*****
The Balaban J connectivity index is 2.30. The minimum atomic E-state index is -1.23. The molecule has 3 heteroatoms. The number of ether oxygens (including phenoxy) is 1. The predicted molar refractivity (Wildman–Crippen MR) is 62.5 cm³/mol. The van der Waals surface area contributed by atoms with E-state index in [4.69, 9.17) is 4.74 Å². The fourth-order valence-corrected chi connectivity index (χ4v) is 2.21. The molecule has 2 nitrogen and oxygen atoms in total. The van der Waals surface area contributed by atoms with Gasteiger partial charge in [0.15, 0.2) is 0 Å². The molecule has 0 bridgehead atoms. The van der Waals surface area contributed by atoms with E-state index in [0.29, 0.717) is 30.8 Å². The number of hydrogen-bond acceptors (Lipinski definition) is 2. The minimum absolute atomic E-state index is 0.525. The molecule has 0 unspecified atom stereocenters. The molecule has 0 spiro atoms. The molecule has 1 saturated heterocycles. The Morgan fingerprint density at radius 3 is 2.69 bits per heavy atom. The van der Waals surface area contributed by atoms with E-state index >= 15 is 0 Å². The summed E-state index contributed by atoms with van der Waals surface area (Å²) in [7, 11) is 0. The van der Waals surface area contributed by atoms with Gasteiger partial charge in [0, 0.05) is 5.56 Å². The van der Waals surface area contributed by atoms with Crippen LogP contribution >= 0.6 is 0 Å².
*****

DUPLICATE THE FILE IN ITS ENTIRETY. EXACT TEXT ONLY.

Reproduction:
The Balaban J connectivity index is 2.30. The minimum atomic E-state index is -1.23. The molecule has 3 heteroatoms. The number of ether oxygens (including phenoxy) is 1. The predicted molar refractivity (Wildman–Crippen MR) is 62.5 cm³/mol. The van der Waals surface area contributed by atoms with E-state index in [4.69, 9.17) is 4.74 Å². The fourth-order valence-corrected chi connectivity index (χ4v) is 2.21. The molecule has 2 nitrogen and oxygen atoms in total. The van der Waals surface area contributed by atoms with Gasteiger partial charge in [0.15, 0.2) is 0 Å². The molecule has 0 bridgehead atoms. The van der Waals surface area contributed by atoms with E-state index in [0.29, 0.717) is 30.8 Å². The number of hydrogen-bond acceptors (Lipinski definition) is 2. The minimum absolute atomic E-state index is 0.525. The molecule has 0 unspecified atom stereocenters. The molecule has 0 spiro atoms. The molecule has 1 saturated heterocycles. The Morgan fingerprint density at radius 3 is 2.69 bits per heavy atom. The van der Waals surface area contributed by atoms with E-state index >= 15 is 0 Å². The summed E-state index contributed by atoms with van der Waals surface area (Å²) in [7, 11) is 0. The van der Waals surface area contributed by atoms with Gasteiger partial charge in [0, 0.05) is 5.56 Å². The van der Waals surface area contributed by atoms with Crippen LogP contribution >= 0.6 is 0 Å².